‘Panic’ shopping exacerbates UK gas shortage

'Panic' shopping exacerbates UK gas shortage

Fuel shortages in the UK over the weekend were exacerbated by “panic buying”, leading the government to consider using the army to alleviate a truck driver shortage – according to local newspaper reports.

Over the weekend, long queues were recorded at various gas stations, mainly in major cities and in the capital, London.

On Monday (27), nearly 30% of BP group stations were affected by fuel shortages.

“One of our members received a shipment in the middle of the day, and by the end of the afternoon it was completely gone,” Brian Maderson, president of the nation’s gas station association, Brian Maderson, told BBC Newsroom.

The Sun cites the example of a nurse who had to go through three gas stations and waited a long time.

“Now I will be late to visit patients who need my help with their meals and medicines,” the health expert told the newspaper, without holding back her tears.

The soaring demand for gasoline prompted the People’s Republic of China to warn that up to two-thirds of its members, nearly 5,500 independent gas stations out of the country’s 8,000, had little fuel on Sunday. The others were “semi-naked”.

In recent days, despite government attempts to reassure residents, many citizens rushed to gas stations. And when they noticed the scarcity of some foods in the markets, they feared the lack of fuel.

The situation is reminiscent of the 1970s, when the energy crisis led to fuel rationing and a three-day working week. Nearly 10 years ago, protests over high gasoline prices have laid siege to refineries and paralyzed activities in the country for weeks.

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Temporary visas

The scarcity is mainly due to the lack of drivers. This situation led the British government to change, on Saturday (25), its post-Brexit immigration policy and grant up to 10,500 temporary work visas for a period of three months.

The permits are expected to ease a shortage of truck drivers and professionals in important sectors of the British economy, such as poultry.

The Minister of Business and Energy, Kwasi Quarting, announced in a statement issued, Sunday (26th), the temporary exemption for the distribution companies sector. fuel Competition rules, so that they can provide the areas most in need as a priority.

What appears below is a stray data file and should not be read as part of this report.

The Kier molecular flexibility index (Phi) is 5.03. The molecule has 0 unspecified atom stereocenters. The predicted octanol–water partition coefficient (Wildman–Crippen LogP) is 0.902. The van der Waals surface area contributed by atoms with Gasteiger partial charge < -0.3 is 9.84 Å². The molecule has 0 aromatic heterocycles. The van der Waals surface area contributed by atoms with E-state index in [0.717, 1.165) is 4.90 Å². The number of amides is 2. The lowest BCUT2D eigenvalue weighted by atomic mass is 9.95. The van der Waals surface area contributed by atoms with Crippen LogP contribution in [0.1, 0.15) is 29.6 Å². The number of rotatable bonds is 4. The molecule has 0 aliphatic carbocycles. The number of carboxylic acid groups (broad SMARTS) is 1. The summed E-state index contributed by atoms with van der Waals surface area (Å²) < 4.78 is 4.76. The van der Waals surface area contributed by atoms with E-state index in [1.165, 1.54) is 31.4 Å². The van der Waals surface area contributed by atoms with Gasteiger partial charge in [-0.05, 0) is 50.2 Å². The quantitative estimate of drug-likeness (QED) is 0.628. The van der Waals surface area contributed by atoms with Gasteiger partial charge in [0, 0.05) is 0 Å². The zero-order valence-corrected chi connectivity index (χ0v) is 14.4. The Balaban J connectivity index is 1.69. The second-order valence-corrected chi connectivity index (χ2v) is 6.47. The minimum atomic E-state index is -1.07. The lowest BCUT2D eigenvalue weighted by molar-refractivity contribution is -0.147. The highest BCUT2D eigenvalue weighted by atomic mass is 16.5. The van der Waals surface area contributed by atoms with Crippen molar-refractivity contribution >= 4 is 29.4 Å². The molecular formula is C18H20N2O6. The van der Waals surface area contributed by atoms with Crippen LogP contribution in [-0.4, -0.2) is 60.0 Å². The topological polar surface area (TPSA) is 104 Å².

In an interview with Sky News, Maderson attributed the panic move to “a classified BP report being leaked during a government meeting.” He added that the document was issued on Wednesday (22) and was accompanied by “panic purchases on Thursday, Friday, Saturday and yesterday.”

In addition, according to the British press, the government is considering using the army in the short term to meet the shortage.

When asked if the measure would improve the situation, Maderson responded cautiously.

“It is not as easy as you think, because truck drivers are very specialized and tanker trucks transport highly flammable liquid around the country,” which, he says, requires adequate loading and unloading procedures.

Maderson noted that due to the COVID-19 pandemic, many people have not been able to obtain a truck driver’s license and that the shortage of truck drivers is affecting continental Europe.

The president of the People’s Republic of China said he hoped, however, that the problem would be resolved, at least in part, “by the end of the week”.

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About the Author: Camelia Kirk

"Friendly zombie guru. Avid pop culture scholar. Freelance travel geek. Wannabe troublemaker. Coffee specialist."

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